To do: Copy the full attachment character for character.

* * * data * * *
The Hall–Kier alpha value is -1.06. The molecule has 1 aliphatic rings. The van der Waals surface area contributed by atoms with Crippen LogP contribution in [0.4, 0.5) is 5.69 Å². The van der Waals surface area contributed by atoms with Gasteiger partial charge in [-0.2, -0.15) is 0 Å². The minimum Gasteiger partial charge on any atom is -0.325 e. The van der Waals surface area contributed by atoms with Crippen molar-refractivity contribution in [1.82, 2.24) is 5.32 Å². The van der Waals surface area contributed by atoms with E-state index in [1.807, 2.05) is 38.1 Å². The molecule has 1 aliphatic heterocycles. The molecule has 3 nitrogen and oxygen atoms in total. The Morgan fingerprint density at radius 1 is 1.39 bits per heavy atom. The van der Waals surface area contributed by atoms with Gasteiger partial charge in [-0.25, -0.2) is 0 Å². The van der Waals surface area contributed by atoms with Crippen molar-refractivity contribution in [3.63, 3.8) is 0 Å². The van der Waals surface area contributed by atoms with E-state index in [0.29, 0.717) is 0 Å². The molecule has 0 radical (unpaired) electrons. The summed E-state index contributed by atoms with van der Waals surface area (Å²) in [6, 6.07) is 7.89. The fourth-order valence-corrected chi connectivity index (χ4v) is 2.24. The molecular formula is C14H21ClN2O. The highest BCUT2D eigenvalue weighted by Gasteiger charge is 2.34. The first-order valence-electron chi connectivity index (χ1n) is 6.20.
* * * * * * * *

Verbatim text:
The Hall–Kier alpha value is -1.06. The molecule has 1 aliphatic rings. The van der Waals surface area contributed by atoms with Crippen LogP contribution in [0.4, 0.5) is 5.69 Å². The van der Waals surface area contributed by atoms with Gasteiger partial charge in [-0.2, -0.15) is 0 Å². The minimum Gasteiger partial charge on any atom is -0.325 e. The van der Waals surface area contributed by atoms with Crippen molar-refractivity contribution in [1.82, 2.24) is 5.32 Å². The van der Waals surface area contributed by atoms with E-state index in [1.807, 2.05) is 38.1 Å². The molecule has 1 aliphatic heterocycles. The molecule has 3 nitrogen and oxygen atoms in total. The Morgan fingerprint density at radius 1 is 1.39 bits per heavy atom. The van der Waals surface area contributed by atoms with Gasteiger partial charge in [-0.25, -0.2) is 0 Å². The van der Waals surface area contributed by atoms with Crippen molar-refractivity contribution in [3.63, 3.8) is 0 Å². The van der Waals surface area contributed by atoms with E-state index in [0.29, 0.717) is 0 Å². The molecule has 0 radical (unpaired) electrons. The summed E-state index contributed by atoms with van der Waals surface area (Å²) in [6, 6.07) is 7.89. The fourth-order valence-corrected chi connectivity index (χ4v) is 2.24. The molecular formula is C14H21ClN2O. The highest BCUT2D eigenvalue weighted by Gasteiger charge is 2.34. The first-order valence-electron chi connectivity index (χ1n) is 6.20.